The most famous amanuensis in Indian mythology is Lord Ganesh, the scribe who wrote the Ramayana to Vyasa’s dictation. The word originally comes from the Latin word for slave or within arm’s reach. Tertius was the scribe who composed the Book of Romans to Apostle Paul’s directive. This concept of a scribe who took down important notes developed into what we now call a secretary. The academic connotations of amanuensis refer to the scribe who helps the disabled person or invalid during an examination.
Some examples of this word in literature:
“Every writer is the amanuensis to their characters”
— Lucy Coats
“I first noticed this as a child: too much happiness bored me. If I went for a walk on a sunny morning and began to experience an increasing sense of sheer joy, there came a point at which I grew tired of it and deliberately brought my mind back down to earth. Thinking about this later I always found it difficult to understand why I wanted that happiness to come to an end. Now the solution is obvious. When we experience a sudden insight we want to grasp it, to turn it into words. But the left brain is like an amanuensis who has to take everything down in longhand. If the intuitions come too fast he wants to shout, ‘Slow down, slow down!’ And if the speaker refuses to slow down he throws down his pen in disgust.”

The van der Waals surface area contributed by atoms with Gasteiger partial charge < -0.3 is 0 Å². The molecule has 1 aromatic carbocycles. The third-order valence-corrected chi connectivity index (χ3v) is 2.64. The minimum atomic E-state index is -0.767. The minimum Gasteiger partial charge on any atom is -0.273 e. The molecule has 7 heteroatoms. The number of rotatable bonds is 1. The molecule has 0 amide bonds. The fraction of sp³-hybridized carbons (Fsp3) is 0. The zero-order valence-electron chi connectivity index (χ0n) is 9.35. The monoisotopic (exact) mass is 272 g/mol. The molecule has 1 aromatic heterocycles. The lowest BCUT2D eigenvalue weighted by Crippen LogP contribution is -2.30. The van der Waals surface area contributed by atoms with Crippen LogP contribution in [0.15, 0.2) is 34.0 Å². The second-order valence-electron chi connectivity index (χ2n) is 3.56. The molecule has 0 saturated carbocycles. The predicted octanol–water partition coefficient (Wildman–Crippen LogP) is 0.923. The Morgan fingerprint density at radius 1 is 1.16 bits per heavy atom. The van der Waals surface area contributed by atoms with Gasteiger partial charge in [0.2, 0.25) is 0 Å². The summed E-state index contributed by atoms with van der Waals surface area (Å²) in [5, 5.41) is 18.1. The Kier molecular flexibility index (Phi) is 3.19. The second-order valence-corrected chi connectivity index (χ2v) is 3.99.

— Colin Wilson (Beyond the Occult: Twenty Years’ Research into the Paranormal)